JOIN
OUR EMAIL LIST!

For as long as anyone can remember (and whether you like it or not), Starbucks' pumpkin spice latte has been the unquestioned ruler of autumnal beverages. Now, however, Dunkin' Donuts wants to create a drink that gives the latte a run for its money. But how do you catch people's eye with a coffee-flavored drink when there are already so many out there?

Easy! Put alcohol in it.


Dunkin' is partnering up with the Massachusetts-based, employee-owned Harpoon Brewery to create a new limited edition beer called Dunkin' Coffee Porter. At 6% APB, the drink, described as a "roasty beer with a heavy dose of Dunkin's Espresso Blend Coffee" will be sold in the 25 states where Harpoon Brewery distributes its wares.



A coffee-flavored beer might sound a little out there, but this isn't the first time Dunkin' has dipped its straw into the drinking game. Last year, around this time, the donut company partnered with Catawba Brewing to produce, Dunkin' Punkin Brown Ale, an extremely limited product that you could only get in North Carolina.



One review of the beer from Boston.com read:

Harpoon adds some of Dunkin's Espresso Blend Coffee into the beer, so there's a nice chocolate-y aroma coming off a big, creamy head. This tastes like the good and the bad of Dunkin' coffee: It's hard to miss the coffee, but instead of roasty and sweet it's a little acidic, and the aftertaste is pretty bitter for a porter. It's not a bad beer, but would probably be better with two creams and a sugar.




Another said:

My usual order at Dunkin' is a medium iced regular — three creams, three sugars. Maybe this is just my own personal preference, but this beer could have used a little bit of cream or sugar, or at least a sweeter, creamier bouquet. The beer pours dark like most other porters, but has an overwhelmingly roasty flavor compared to most, and is uncomfortably close to actual Dunkin' coffee in taste. The finish left a bitter, acidic aftertaste in my mouth. Not my favorite.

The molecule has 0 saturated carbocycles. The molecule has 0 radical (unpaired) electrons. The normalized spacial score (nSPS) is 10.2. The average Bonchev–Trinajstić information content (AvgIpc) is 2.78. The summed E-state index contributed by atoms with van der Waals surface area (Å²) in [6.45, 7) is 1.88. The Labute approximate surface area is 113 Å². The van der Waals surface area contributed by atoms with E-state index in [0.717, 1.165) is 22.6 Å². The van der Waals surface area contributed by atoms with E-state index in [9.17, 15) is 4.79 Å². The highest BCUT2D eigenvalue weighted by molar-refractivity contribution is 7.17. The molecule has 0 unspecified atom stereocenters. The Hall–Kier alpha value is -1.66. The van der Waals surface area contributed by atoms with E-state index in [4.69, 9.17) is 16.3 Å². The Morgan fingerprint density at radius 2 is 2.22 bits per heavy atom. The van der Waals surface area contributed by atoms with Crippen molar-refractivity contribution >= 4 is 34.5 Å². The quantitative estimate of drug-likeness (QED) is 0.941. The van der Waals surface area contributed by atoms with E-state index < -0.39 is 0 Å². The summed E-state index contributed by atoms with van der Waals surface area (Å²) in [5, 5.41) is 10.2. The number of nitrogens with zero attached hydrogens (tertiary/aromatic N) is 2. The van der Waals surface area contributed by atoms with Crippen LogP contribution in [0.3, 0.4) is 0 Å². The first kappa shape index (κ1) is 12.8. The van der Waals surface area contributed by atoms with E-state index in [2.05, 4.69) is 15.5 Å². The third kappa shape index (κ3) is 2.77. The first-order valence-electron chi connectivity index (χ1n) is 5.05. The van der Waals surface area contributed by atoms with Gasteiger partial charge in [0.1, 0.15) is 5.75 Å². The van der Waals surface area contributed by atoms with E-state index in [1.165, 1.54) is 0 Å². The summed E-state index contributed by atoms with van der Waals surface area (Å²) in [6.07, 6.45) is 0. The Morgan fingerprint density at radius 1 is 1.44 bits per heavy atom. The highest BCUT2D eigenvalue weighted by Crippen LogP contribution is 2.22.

On Twitter, coffee/beer fans were skeptical, but excited:









America may run on Dunkin', but now it seems Dunkin' will be helping America pass out after a long, hard day. Happy Fall, everyone!

H/T - Thrillist, Boston

Clint Patterson/Unsplash

Conspiracy theories are beliefs that there are covert powers that be changing the course of history for their own benefits. It's how we see the rise of QAnon conspiracies and people storming the capital.

Why do people fall for them? Well some research has looked into the reasons for that.

The Association for Psychological Science published a paper that reviewed some of the research:

"This research suggests that people may be drawn to conspiracy theories when—compared with nonconspiracy explanations—they promise to satisfy important social psychological motives that can be characterized as epistemic (e.g., the desire for understanding, accuracy, and subjective certainty), existential (e.g., the desire for control and security), and social (e.g., the desire to maintain a positive image of the self or group)."

Whatever the motivations may be, we wanted to know which convoluted stories became apart of peoples consciousness enough for them to believe it.

Keep reading... Show less
Image by Enrique Meseguer from Pixabay

I hate ghosts, even if it's Casper. My life is already stressful enough. I don't need to creeped out by spirits from the beyond. Shouldn't they be resting and basking in the glow of the great beyond instead of menacing the rest of us?

The paranormal seems to be consistently in unrest, which sounds like death isn't any more fun or tranquil than life. So much for something to look forward to.

Some ghosts just like to scare it up. It's not always like "Ghosthunters" the show.

Redditor u/Murky-Increase4705 wanted to hear about all the times we've faced some hauntings that left us shook, by asking:

Reddit, what are your creepy encounters with something that you are convinced was paranormal?
Keep reading... Show less
Image by Denise Husted from Pixabay

The past year brought about much anxiety and it's been a challenge to find the light in what has felt like perpetual darkness.

Keep reading... Show less
Image by Gabriela Sanda from Pixabay

A lot of talk going on about women's bodies, isn't there?

Not necessarily with women front and center as part of the conversation, unfortunately.

Keep reading... Show less